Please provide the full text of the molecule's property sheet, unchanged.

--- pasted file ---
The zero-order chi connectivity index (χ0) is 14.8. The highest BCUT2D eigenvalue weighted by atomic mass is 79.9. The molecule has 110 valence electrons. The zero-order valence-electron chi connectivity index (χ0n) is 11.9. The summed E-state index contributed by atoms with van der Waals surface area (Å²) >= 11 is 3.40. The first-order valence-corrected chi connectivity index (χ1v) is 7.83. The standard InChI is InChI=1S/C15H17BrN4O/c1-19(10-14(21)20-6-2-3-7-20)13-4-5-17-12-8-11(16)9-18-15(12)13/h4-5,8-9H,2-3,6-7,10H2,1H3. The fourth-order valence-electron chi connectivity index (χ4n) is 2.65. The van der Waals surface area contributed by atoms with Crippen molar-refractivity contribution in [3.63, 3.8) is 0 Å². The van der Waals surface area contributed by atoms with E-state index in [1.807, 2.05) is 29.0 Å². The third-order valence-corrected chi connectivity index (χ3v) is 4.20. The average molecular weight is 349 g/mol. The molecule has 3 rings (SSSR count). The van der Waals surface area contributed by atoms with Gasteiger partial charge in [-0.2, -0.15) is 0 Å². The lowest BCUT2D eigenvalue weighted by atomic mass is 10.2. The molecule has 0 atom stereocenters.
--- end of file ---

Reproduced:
The zero-order chi connectivity index (χ0) is 14.8. The highest BCUT2D eigenvalue weighted by atomic mass is 79.9. The molecule has 110 valence electrons. The zero-order valence-electron chi connectivity index (χ0n) is 11.9. The summed E-state index contributed by atoms with van der Waals surface area (Å²) >= 11 is 3.40. The first-order valence-corrected chi connectivity index (χ1v) is 7.83. The standard InChI is InChI=1S/C15H17BrN4O/c1-19(10-14(21)20-6-2-3-7-20)13-4-5-17-12-8-11(16)9-18-15(12)13/h4-5,8-9H,2-3,6-7,10H2,1H3. The fourth-order valence-electron chi connectivity index (χ4n) is 2.65. The van der Waals surface area contributed by atoms with Crippen molar-refractivity contribution in [3.63, 3.8) is 0 Å². The van der Waals surface area contributed by atoms with E-state index in [1.807, 2.05) is 29.0 Å². The third-order valence-corrected chi connectivity index (χ3v) is 4.20. The average molecular weight is 349 g/mol. The molecule has 3 rings (SSSR count). The van der Waals surface area contributed by atoms with Gasteiger partial charge in [-0.2, -0.15) is 0 Å². The lowest BCUT2D eigenvalue weighted by atomic mass is 10.2. The molecule has 0 atom stereocenters.